Of course there were a few times he and others would hit a few balls off the deck of the ship, which Hurley said was fun to do.

“It wasn’t really a thing we did a lot but more just sometimes on a Sunday for fun we’d have a picnic on the flight deck and we’d have a golf mat and a couple of golf balls and we’d slap some balls out there into the ocean,” Hurley said.

When his military obligations were completed Hurley worked hard to get his game back into shape and all of that work is paying off this year.

He says that his life experiences and his military background have helped him.

“It’s something that I’m very happy to have because I think the fact that I’ve been in the Navy for those years it gives me a leg up on things that you have to do off the golf course,” Hurley said about his time serving his country. “The traveling, logistics, time management and trying to fit everything in your day and making sure you are going to bed at the right time I think with my life experience and being on that ship, which was more of a stressful environment, but it helps me in that regard now.”

What has also helped Hurley’s game is his driving accuracy. He ranks 11th in that category on Tour and his scoring average is 16th-best on Tour.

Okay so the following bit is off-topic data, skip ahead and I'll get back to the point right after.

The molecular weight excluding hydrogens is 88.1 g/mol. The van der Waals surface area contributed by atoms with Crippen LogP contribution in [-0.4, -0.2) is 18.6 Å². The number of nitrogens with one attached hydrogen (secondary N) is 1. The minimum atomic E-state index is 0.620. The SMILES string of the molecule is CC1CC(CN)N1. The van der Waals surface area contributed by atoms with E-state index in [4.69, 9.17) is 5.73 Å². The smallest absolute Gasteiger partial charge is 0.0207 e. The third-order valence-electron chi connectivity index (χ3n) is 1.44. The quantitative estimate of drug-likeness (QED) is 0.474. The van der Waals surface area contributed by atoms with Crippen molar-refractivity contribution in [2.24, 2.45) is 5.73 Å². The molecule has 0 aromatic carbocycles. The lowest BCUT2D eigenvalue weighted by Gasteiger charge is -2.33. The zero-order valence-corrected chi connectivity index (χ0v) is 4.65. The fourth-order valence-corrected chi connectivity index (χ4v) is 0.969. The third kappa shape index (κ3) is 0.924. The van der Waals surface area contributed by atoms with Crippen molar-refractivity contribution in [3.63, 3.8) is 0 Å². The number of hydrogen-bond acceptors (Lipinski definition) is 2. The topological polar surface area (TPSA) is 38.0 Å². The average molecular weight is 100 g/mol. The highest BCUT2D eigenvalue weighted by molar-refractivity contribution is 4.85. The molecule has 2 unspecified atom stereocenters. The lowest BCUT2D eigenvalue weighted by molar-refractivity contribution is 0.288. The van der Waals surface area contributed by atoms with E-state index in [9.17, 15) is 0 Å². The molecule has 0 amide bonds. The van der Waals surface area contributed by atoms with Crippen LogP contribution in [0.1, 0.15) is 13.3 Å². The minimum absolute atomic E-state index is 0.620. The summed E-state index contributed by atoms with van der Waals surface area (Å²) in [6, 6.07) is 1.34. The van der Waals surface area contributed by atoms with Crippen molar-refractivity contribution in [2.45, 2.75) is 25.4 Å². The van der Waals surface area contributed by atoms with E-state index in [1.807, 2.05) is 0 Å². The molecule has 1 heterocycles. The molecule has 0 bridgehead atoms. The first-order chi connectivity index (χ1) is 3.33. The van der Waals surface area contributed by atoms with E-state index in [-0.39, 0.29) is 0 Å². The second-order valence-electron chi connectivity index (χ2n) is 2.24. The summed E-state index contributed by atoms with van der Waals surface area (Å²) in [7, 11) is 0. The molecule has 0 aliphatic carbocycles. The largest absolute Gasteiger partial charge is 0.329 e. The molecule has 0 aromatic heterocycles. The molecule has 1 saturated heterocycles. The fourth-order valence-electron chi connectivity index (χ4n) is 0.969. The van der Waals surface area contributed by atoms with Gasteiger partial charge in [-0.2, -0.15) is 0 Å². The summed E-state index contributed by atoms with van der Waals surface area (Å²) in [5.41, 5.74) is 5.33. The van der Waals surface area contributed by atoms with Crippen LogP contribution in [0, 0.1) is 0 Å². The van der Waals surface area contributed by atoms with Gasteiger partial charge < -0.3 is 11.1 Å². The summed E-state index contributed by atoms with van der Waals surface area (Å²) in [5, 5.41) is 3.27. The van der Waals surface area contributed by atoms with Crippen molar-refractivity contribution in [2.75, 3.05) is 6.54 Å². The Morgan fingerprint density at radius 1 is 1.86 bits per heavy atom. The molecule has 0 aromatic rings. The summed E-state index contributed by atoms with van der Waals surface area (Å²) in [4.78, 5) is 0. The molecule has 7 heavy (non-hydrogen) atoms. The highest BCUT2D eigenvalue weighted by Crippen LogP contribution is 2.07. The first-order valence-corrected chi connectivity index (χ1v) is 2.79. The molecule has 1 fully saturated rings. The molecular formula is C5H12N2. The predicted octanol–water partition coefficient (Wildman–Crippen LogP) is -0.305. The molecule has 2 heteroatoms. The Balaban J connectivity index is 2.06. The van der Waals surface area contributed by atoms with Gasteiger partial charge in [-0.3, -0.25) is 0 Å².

“Playing from the fairway is a big key to my game,” Hurley said. “I might give up a few yards off the tee, but I’m in the fairway a lot. If I am hitting it in the fairway then I feel like I’ve got a good chance to compete.”

Hurley’s background might differ than most professional golfers, but his drive to succeed is very real.

Hurley and his wife, Heather, have two children, 4 -year old Jeremiah and adopted son, Jacob, who is 2and was adopted two years ago from Ethiopia.

“Ultimately I’ve got a wife and two boys who like to eat so I’m out here trying to make a living,” Hurley said. “I have a job like everybody else out here but at the same time I have a lot more life experience that the average tour pro doesn’t have. So I think that serves me well.”

As the Nationwide Tour winds down Hurley is optimistic about staying inside the top 25 that would earn him a PGA TOUR card in 2012.

“A lot can happen if one guy comes up and plays well he can bump you out and all kinds of things can happen with that money list,” Hurley said. “But all I know is if I can play well and be consistent these last six weeks then I’ll stay in the top 25. I’m worrying about the things I can control.”

Hurley knew that his first season on the Nationwide Tour would be an eye-opener. Especially when it comes to how competitive and how much talent is out there.

“Everybody is super good on the Nationwide Tour,” Hurley said. “Basically, there’s a 156 guys in the field and realistically 120 of them are good enough to play on the PGA TOUR. And so I think people look at the top of the money list a lot more but right now the guy who is 100th on the money list is good too. And he could really do well at q-school and earn his PGA TOUR card and be Rookie of the year next year. That’s how good guys are out here.”

One of the perks that Hurley would love if he earns his PGA TOUR card for next season would be a trip to Hawaii in January.

“It would be another step in my career, and it would be awesome to finish inside the top 25 at the end of the year,” Hurley said. “Then I’d get to go to the Sony Open in Hawaii where I served for two years…. But it’s all about getting better. I feel like I’m getting there.”